The current wave of tech-worker protests isn’t without precedent

Photos: Courtesy of Stan Soscher; Mason Trinca/Stringer/Getty Images

One of the most remarkable accomplishments of the strike that took place at Boeing in 2000 wasn’t getting more than 15,000 white-collar workers to walk off the job, it was getting a bunch of engineers to agree on one thing, jokes Stan Sorscher, a former Boeing employee and retired labor representative for the Society of Professional Engineering Employees in Aerospace (SPEEA).

“If you asked engineers ‘What’s the boiling point of water?’, I’m not sure you’d get 97% of them to agree,” he says. “They’d say, ‘Well, wait, what else did you do? Are there any impurities in the water?’”


Illustrations by Louise Pomeroy

The untold origin story of an iconic workout machine, told one step at a time

The 1980s were a terrible time to be in the oil business in Oklahoma. After the energy crises of the 1970s, when petroleum was scarce, there was now a surplus, and the price per barrel plummeted. This was very bad news for many Oklahomans, including George Schupp and Jim Walker. Orders to their custom manufacturing company in Tulsa, where most of their customers worked in energy, dried up.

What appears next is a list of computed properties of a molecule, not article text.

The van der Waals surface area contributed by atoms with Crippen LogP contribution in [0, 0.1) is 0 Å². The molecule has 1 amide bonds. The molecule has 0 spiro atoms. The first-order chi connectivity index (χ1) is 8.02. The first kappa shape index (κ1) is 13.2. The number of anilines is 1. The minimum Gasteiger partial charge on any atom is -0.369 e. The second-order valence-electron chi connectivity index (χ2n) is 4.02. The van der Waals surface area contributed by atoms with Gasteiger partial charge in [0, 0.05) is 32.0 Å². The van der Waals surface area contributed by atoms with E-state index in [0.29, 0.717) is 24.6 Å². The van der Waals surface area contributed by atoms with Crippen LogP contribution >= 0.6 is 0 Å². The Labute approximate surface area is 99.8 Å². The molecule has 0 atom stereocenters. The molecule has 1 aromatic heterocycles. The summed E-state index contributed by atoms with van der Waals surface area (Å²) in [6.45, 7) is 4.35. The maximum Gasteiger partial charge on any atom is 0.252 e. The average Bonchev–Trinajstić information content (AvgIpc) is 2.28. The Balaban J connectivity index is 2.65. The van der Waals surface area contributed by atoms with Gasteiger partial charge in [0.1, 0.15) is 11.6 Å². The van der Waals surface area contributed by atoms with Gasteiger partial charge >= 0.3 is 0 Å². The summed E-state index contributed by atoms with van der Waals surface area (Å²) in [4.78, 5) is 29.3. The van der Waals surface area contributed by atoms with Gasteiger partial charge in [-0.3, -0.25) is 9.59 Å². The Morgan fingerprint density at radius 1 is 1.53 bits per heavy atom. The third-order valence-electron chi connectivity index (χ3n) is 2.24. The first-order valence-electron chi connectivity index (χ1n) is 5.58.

Then Jim made the life-changing decision to follow up on a classified ad for a used car. That car was owned by Lanny Potts, who also worked in the oil business but…

11 activists discuss the past, present, and future of the trans rights movement.

Help us make this history complete by adding your own memories and photos. What moments stood out for you?

A film strip of Sylvia Rivera and other activists, taken by Kay Lahusen in the late 1960s. Courtesy The New York Public Library.


Compton Cafeteria Riots, San Francisco

Riots broke out at Compton’s Cafeteria in San Francisco’s Tenderloin neighborhood. They set in motion a chain of events that laid the groundwork for lasting institutional change in the city. It was a story that was almost lost until historian Susan Stryker rediscovered it decades later.

“We just got tired of it,” riot survivor Amanda St. Jaymes told Stryker in her documentary, Screaming Queens. “We got tired of being harassed. We got tired of being made to go into the men’s room when we were dressed like women. We wanted our rights.”

Screaming Queens: The Riot at Compton’s Cafeteria


Susan Stryker is an academic, historian, and writer in San Francisco. She is an associate professor of Gender and Women’s Studies and director of the Institute for LGBT Studies at the University of Arizona.

Among the accolades Stryker has collected over the years is an Emmy for her 2005 documentary Screaming Queens: The Riot at Compton’s Cafeteria, which chronicled the tensions between San Francisco Police and the patrons of the Compton’s Cafeteria restaurant. Largely forgotten, Stryker uncovered the story while combing through archives.

As told to Andy Wright:

My contribution to the trans movement was to start disseminating its history. It’s not that it wasn’t…

Andy Wright

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